Although I know by now that the best way to go ahead is to make no promises and hold no expectations (because that's the surest way to save yourself from disappointment and getting lost in "should be"s) I find myself mentally tracing out the cycles of reverse culture shock, what past experience has taught me about going back after being away. The familiar faces, the possibilities with the time laid out in front of you, the growing number of people you realize you need to see while you are back, the people who aren't there anymore, the things that happened while you were gone and the rhythms that everyone has fallen into that you seem to impose on, the frustration of not having your own apartment...the things that add up. It's no one's fault, it's just that everyone has lives to attend to and I know that I made my choice the first time I got onto a plane to Europe and again when I went to China.
Since I'm not leaving quite yet, I've been thinking of some of this year's highlights. These include:
- Buying two roses for someone (didn't quite realize he was joking until he went quiet when I actually brought them) but he was gone shortly after that. It was fun anyway.
- It was hard for me to adjust to 8th grade because I felt like I was in a good position to anticipate student level and needs but didn't wholly account for the changes they'd be facing. Hormones were wilder than last year, but their growing awareness also meant certain jokes went over better rather than flying over their heads.
- Finishing "Romance of the Three Kingdoms" early on in the year after a year of reading with a lot of breaks.
- Growing friendships, especially as my Chinese improved and I could navigate on my own more.
- I used to worry that I saw China through rose-colored lenses. This past year felt harder, but at least there's some solace in knowing that it's also part of adjusting to and seeing a place more fully. I'm also realizing I may have over-prepared the first year in anticipating how differently I'd be treated from other foreigners and then I got too comfortable by the second year. My site mate this year was more phenotypically what Chinese people think of when they think of Americans (though about a week into teaching here last year, I was bluntly told that the other teacher was more American and had more experience than me so it's not unique to this year).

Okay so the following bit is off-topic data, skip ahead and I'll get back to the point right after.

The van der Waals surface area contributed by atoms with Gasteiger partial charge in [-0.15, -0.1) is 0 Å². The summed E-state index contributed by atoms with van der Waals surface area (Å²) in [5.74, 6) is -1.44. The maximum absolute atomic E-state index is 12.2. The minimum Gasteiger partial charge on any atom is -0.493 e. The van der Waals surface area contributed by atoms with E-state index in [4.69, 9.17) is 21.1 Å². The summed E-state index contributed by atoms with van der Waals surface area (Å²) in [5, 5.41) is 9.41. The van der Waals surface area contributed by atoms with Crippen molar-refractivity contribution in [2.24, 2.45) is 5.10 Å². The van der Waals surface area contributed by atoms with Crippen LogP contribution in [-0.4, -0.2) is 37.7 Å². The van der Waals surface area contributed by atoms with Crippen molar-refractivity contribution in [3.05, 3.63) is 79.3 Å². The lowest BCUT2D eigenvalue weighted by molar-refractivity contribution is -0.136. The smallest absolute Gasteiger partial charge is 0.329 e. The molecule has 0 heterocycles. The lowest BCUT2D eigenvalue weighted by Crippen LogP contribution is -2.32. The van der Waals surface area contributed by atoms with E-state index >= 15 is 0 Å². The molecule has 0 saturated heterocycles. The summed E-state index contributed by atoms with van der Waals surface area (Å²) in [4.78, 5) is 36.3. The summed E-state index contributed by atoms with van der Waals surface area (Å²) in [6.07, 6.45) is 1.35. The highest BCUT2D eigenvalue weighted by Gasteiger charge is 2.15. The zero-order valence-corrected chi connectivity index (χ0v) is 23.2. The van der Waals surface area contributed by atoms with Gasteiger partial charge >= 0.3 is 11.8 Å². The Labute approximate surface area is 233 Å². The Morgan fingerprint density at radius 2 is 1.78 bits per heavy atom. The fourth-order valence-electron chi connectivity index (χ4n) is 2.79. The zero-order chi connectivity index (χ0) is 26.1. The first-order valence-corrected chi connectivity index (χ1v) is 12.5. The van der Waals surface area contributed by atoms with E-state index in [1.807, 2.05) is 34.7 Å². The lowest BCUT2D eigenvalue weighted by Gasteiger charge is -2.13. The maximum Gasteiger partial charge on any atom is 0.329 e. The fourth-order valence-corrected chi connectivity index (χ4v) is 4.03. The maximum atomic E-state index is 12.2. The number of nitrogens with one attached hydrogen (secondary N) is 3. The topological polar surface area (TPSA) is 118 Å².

- The "Gatsby bookshelf" at the nice restaurant/dessert bar next door. I was excited when I saw the shelves then discovered that none of the books were real and the topics and authors were a range of James Patterson, Garth Nix, Harvard Law, Trainspotting, Bob Marley, and other odd choices. With the fake radios, fake tv, the fake gramophones, the tiny Eiffel tower, the bikes, the saxophonist, the trains and cars on its shelves it often strikes me a space where all symbols of modernity have been compressed into neat boxes.
- I mastered chopsticks so that no one bothers telling me to "just get a spoon"
- Some of the other teachers and I have started bonding over a shared love of oolong. I wish they hadn't waited until so late in my time here but it's fun to talk about Tieguanyin and Da Hong Pao.
- I finally started tai chi lessons. I've almost finished learning the 24 movements in Yang style tai chi and my teacher has started talking about what we could learn next and the importance of not forgetting what we've covered. The idea that I might be learning Chen tai chi next year is really exciting. I'm hoping to set aside some time next year to stay at Wudangshan and study more.